Envisioning Reform: Conceptual and Practical Obstacles to Improving Judicial Performance in Latin America
Judicial reform became an important part of the agenda for development in Latin America early in the 1980s, when countries in the region started the process of democratization. Connections began to be made between judicial performance and market-based growth, and development specialists turned their attention to “second generation” institutional reforms. Although considerable progress has been made already in strengthening the judiciary and its supporting infrastructure (police, prosecutors, public defense counsel, the private bar, law schools, and the like), much remains to be done.
Linn Hammergren’s book aims to turn the spotlight on the problems in the movement toward judicial reform in Latin America over the past two decades and to suggest ways to keep the movement on track toward achieving its multiple, though often conflicting, goals. After Part I’s overview of the reform movement’s history since the 1980s, Part II examines five approaches that have been taken to judicial reform, tracing their intellectual origins, historical and strategic development, the roles of local and international participants, and their relative success in producing positive change. Part III builds on this evaluation of the five partial approaches by offering a synthetic critique aimed at showing how to turn approaches into strategies, how to ensure they are based on experiential knowledge, and how to unite separate lines of action.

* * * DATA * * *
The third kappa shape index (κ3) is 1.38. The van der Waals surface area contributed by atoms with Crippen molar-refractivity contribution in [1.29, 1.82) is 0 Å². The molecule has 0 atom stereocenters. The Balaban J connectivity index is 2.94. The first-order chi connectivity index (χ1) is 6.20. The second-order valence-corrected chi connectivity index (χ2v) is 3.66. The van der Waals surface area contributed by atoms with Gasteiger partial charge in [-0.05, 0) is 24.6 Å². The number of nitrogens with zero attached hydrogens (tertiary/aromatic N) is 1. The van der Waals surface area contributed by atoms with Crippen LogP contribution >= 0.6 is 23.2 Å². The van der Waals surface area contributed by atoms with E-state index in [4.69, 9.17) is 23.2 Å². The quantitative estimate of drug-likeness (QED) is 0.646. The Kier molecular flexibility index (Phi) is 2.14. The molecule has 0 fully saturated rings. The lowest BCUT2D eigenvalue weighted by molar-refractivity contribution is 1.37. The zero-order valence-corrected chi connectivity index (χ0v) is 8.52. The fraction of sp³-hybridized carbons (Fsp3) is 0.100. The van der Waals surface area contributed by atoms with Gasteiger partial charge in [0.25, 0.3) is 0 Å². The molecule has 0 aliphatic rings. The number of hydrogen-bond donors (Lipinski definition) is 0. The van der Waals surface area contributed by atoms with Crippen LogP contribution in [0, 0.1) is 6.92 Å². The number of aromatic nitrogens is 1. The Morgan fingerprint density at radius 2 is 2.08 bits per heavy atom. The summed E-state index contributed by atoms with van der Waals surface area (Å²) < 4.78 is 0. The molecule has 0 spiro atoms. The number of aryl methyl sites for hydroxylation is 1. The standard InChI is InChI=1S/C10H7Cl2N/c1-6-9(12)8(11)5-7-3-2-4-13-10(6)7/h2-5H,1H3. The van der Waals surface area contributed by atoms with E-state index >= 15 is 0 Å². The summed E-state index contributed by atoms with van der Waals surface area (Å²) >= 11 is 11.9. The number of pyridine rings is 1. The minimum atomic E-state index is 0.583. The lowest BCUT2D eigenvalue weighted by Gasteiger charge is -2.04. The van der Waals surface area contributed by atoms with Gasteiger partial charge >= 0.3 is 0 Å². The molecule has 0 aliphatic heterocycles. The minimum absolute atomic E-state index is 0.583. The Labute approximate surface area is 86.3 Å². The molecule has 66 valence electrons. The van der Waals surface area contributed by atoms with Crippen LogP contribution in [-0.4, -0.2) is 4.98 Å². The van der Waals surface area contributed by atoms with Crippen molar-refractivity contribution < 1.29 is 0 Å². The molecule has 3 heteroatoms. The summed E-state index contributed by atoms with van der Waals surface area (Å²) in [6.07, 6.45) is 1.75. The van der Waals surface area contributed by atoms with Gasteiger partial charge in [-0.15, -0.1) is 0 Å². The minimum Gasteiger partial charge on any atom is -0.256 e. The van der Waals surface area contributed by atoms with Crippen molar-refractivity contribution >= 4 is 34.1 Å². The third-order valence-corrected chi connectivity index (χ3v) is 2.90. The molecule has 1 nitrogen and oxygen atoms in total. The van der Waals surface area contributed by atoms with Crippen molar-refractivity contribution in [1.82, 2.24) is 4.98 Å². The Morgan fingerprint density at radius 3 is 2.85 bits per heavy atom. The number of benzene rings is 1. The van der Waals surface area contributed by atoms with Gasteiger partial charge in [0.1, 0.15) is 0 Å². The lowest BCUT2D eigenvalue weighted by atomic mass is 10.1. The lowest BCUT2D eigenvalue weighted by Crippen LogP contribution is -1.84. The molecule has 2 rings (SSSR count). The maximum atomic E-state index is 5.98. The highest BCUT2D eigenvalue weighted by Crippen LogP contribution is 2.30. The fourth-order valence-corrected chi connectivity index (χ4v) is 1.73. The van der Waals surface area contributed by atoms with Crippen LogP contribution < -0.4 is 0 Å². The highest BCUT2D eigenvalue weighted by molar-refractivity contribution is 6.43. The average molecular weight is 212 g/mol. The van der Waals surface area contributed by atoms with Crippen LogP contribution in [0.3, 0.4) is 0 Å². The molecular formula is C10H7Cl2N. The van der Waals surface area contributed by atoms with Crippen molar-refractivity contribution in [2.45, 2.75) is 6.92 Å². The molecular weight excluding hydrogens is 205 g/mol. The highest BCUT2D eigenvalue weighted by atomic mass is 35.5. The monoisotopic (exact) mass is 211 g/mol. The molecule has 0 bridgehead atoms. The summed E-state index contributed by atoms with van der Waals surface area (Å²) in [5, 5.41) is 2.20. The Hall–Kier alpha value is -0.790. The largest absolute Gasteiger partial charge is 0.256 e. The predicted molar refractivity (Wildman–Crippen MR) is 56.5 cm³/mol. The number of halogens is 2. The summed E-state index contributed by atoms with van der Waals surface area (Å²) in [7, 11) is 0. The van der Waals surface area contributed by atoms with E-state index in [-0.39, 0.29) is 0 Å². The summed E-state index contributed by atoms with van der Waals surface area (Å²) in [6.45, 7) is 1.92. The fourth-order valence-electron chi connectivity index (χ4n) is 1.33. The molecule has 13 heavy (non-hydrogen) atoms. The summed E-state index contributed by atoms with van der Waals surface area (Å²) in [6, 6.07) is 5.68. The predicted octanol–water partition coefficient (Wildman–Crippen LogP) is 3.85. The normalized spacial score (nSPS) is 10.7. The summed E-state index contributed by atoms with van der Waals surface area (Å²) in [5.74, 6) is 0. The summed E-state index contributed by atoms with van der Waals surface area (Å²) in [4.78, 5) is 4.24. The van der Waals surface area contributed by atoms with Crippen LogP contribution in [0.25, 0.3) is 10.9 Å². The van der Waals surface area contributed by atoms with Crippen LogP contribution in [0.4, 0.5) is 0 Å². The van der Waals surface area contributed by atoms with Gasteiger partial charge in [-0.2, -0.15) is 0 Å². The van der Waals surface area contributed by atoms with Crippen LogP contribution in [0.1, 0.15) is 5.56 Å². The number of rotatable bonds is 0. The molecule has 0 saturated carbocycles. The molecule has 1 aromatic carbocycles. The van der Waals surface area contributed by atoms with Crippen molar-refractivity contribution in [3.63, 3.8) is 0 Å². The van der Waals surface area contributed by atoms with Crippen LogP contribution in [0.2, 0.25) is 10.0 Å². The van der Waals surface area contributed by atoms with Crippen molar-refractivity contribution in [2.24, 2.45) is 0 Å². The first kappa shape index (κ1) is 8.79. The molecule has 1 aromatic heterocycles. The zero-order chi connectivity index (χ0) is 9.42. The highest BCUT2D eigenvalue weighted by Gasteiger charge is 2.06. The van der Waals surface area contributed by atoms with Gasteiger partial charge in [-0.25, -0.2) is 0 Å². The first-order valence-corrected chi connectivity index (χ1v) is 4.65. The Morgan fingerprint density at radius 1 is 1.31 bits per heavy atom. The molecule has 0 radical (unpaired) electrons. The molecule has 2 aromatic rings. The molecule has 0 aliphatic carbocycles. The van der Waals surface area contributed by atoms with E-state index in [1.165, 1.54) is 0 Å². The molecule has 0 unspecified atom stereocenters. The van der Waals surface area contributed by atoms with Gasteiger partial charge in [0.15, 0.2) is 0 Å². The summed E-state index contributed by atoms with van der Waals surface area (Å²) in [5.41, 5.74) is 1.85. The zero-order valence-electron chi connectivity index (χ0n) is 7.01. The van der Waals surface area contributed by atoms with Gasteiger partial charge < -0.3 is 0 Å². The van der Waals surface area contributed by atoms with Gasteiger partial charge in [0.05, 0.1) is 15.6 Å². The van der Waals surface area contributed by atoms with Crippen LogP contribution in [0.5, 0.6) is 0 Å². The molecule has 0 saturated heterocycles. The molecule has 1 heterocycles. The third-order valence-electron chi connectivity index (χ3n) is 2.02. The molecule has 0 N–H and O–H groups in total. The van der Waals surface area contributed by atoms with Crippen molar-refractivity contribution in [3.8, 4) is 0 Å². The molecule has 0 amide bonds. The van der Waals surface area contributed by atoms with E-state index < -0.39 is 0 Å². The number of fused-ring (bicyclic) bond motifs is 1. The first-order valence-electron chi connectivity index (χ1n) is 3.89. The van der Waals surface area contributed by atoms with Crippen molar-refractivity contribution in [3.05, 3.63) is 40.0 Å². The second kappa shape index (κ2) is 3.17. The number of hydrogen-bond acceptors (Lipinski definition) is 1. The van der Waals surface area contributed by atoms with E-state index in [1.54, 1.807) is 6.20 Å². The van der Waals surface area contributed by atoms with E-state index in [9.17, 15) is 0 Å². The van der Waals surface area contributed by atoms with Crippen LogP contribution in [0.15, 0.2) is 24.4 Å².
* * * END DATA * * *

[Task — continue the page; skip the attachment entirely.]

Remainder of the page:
Results 1-5 of 73
In recent years, another, less noticed development has aggravated the traditional gap between those who act and those who critique—the fact that between and within each group the definitions of reform and of the objectives it pursues ...
Argentina's experience has recently received attention because of difficulties it posed in reaching an agreement with ... Peru's experience is also very recent, but the post-Fujimori constitutional tribunal has begun to overturn some ...
A second area also receiving more attention in recent years is that of constitutional and legal controls, or the judiciary's checks and balance function. This has been largely an internal initiative and has received little funding from ...
In fact, in recent years, a number of common law jurists have begun to suggest the advantages of certain elements of the inquisitorial system. See Strier (1996). 9. See Langer (2004) for a discussion of the variations.
In a recent visit to a Mexican state court, I interviewed the presiding judge in his chambers, while other court personnel conducted the oral “hearing.” Third, in both criminal and civil trials, many Latin American countries still ...
What people are saying - Write a review
Problems and Remedies
Other editions - View all
Envisioning Reform: Improving Judicial Performance in Latin America
Limited preview - 2010